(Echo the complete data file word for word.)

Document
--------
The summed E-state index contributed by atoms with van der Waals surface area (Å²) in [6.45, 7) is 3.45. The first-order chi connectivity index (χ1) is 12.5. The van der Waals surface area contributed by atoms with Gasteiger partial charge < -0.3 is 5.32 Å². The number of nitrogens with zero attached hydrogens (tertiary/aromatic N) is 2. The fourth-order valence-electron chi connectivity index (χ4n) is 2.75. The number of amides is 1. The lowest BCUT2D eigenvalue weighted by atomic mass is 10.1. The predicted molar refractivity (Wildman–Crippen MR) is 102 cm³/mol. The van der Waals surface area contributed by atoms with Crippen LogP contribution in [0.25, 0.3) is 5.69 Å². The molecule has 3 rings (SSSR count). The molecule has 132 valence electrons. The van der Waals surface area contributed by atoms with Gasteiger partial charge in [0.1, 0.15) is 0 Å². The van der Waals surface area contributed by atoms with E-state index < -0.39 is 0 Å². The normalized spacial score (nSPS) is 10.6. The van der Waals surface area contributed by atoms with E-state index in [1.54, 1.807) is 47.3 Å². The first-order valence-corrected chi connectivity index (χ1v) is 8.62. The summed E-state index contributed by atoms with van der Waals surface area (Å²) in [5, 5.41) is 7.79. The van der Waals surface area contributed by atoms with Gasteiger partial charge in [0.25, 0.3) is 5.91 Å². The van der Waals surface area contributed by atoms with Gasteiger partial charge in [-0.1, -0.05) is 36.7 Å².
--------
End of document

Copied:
The summed E-state index contributed by atoms with van der Waals surface area (Å²) in [6.45, 7) is 3.45. The first-order chi connectivity index (χ1) is 12.5. The van der Waals surface area contributed by atoms with Gasteiger partial charge < -0.3 is 5.32 Å². The number of nitrogens with zero attached hydrogens (tertiary/aromatic N) is 2. The fourth-order valence-electron chi connectivity index (χ4n) is 2.75. The number of amides is 1. The lowest BCUT2D eigenvalue weighted by atomic mass is 10.1. The predicted molar refractivity (Wildman–Crippen MR) is 102 cm³/mol. The van der Waals surface area contributed by atoms with Crippen LogP contribution in [0.25, 0.3) is 5.69 Å². The molecule has 3 rings (SSSR count). The molecule has 132 valence electrons. The van der Waals surface area contributed by atoms with Gasteiger partial charge in [0.1, 0.15) is 0 Å². The van der Waals surface area contributed by atoms with E-state index < -0.39 is 0 Å². The normalized spacial score (nSPS) is 10.6. The van der Waals surface area contributed by atoms with E-state index in [1.54, 1.807) is 47.3 Å². The first-order valence-corrected chi connectivity index (χ1v) is 8.62. The summed E-state index contributed by atoms with van der Waals surface area (Å²) in [5, 5.41) is 7.79. The van der Waals surface area contributed by atoms with Gasteiger partial charge in [0.25, 0.3) is 5.91 Å². The van der Waals surface area contributed by atoms with Gasteiger partial charge in [-0.1, -0.05) is 36.7 Å².